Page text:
Queensland is in the grip of a flu disaster. It has caused at least 25 deaths so far this year and authorities say nobody is safe.
James Stephens reports.
The peak flu season hasn’t arrived yet, but Queensland is already on track to pass last year’s death toll of 43.
Flu season in Australia typically runs from July to October.
But already this year the number of deaths from influenza is up 56 per cent from the previous year.
The red line representing 2019 shows a large increase in flu notifications, compared to the past four years.
Steven Miles, Qld Health Minister: “This is shaping as potentially a very bad flu season, and we’re still in the time where people can and should get their flu shots if they haven’t had it already.”
Eight hundred and 48 people have already been admitted to hospital this year, with 78 ending up in intensive care.
Dr Jeanette Young, Queensland Chief Health Officer: “We are seeing a lot more cases of the flu this year, around three and a half times more than we’d expect to see at this time of year.”
Queensland Health is encouraging people not to treat the illness, as just a common cold, and seek help sooner rather than later.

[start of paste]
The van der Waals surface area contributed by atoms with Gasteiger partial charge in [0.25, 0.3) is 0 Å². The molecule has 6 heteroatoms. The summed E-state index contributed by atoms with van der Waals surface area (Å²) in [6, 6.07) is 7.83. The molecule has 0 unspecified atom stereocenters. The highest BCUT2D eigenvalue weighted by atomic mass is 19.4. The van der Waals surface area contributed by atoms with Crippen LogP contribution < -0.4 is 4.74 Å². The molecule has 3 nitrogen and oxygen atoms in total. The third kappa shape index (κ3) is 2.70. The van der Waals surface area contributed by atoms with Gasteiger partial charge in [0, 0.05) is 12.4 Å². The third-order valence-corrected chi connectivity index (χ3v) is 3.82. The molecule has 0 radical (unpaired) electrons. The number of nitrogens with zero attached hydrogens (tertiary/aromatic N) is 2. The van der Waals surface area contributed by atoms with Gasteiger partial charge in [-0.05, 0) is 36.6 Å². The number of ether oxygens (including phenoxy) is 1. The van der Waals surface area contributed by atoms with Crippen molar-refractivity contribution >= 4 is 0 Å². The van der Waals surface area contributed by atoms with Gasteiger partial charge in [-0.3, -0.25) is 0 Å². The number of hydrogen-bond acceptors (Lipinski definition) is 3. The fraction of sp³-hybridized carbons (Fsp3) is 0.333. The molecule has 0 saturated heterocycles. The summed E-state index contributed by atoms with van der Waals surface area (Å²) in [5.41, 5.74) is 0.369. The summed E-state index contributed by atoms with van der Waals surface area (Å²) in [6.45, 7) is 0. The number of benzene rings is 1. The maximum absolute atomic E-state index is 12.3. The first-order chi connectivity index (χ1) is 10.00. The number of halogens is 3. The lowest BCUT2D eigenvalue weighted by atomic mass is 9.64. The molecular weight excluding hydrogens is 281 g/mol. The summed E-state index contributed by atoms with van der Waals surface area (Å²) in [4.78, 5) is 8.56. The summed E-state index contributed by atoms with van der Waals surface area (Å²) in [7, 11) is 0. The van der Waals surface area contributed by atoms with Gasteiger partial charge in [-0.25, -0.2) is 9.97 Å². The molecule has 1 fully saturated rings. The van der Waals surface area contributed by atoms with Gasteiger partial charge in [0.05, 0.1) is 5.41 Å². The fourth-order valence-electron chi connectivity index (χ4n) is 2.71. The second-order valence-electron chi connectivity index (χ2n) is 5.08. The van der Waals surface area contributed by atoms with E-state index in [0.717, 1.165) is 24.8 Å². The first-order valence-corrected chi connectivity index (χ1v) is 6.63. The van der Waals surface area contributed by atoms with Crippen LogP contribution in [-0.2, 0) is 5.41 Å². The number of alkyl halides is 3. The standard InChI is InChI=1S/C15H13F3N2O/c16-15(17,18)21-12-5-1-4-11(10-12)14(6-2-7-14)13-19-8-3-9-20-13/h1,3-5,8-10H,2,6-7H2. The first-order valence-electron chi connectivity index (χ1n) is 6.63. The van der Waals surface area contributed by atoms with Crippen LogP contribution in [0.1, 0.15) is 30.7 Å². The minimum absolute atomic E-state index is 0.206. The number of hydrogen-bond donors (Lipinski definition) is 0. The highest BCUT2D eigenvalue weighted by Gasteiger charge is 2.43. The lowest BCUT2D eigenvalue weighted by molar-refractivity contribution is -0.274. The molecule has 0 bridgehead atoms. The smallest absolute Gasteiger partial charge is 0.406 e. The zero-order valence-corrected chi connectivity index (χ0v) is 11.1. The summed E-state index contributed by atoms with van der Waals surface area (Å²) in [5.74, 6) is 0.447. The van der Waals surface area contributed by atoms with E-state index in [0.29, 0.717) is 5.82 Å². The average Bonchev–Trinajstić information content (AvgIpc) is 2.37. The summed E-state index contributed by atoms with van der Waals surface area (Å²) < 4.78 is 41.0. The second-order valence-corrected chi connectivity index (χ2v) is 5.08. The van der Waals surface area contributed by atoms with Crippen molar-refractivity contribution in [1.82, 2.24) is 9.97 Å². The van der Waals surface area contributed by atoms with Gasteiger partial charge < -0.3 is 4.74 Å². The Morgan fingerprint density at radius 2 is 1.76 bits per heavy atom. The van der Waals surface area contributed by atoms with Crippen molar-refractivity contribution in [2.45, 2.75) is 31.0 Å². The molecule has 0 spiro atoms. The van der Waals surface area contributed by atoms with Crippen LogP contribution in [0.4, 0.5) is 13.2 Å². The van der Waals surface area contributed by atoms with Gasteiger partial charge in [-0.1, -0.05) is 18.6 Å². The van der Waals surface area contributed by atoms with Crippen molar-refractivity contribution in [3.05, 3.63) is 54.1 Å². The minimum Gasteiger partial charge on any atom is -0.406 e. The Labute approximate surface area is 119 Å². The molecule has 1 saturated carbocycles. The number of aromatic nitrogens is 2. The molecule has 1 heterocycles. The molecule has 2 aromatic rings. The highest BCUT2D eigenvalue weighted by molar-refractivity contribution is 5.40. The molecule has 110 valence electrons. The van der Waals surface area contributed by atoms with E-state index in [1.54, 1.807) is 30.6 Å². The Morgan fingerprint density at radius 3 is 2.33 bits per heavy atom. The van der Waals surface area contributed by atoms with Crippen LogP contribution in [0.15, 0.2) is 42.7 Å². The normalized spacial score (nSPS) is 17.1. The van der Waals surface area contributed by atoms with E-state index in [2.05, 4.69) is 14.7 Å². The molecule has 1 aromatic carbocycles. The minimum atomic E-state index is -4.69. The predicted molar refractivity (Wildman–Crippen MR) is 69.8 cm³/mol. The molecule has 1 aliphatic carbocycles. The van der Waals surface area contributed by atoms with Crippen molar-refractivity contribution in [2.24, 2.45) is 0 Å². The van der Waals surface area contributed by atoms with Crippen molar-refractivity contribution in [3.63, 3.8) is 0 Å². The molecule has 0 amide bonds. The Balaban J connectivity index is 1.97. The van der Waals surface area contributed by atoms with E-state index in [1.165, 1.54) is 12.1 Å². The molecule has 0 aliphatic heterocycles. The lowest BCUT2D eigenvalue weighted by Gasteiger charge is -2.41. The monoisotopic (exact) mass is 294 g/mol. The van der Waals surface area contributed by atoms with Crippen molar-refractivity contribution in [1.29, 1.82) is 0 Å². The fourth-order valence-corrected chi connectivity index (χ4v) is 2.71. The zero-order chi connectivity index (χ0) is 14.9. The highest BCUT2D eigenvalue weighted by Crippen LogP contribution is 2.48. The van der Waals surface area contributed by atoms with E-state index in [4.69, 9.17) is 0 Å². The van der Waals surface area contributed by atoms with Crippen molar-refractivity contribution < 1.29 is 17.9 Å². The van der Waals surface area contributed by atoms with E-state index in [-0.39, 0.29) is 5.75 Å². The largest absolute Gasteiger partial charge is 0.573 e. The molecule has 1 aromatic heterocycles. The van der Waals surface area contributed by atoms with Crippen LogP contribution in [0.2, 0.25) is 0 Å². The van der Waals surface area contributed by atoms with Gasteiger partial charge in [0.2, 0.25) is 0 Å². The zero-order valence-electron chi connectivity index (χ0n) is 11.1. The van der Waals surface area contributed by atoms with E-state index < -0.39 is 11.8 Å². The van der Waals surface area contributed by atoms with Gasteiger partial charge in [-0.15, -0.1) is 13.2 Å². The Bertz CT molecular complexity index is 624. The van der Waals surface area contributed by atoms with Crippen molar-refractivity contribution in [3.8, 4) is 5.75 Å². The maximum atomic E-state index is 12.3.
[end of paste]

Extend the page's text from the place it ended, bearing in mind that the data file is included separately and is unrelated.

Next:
Dr Jeanette Young, Queensland Chief Health Officer: “We really can’t predict what’s going to happen, which is why it’s so important people go and have the vaccine because that’s really the only way they can protect themselves and their family.”
The Australian Medical Association says it’s crucial for those most at risk to get a flu shot.
Dr. Dilip Dhupelia, AMA Queensland: “People cannot be complacent about this viral illness, it is not a common cold, it has life threatening issues here and people are losing their lives.”
Experts are also encouraging anyone who is experiencing flu like symptoms to stay home and not go to work where you chance risking the health of colleagues.
James Stephens, QUT News.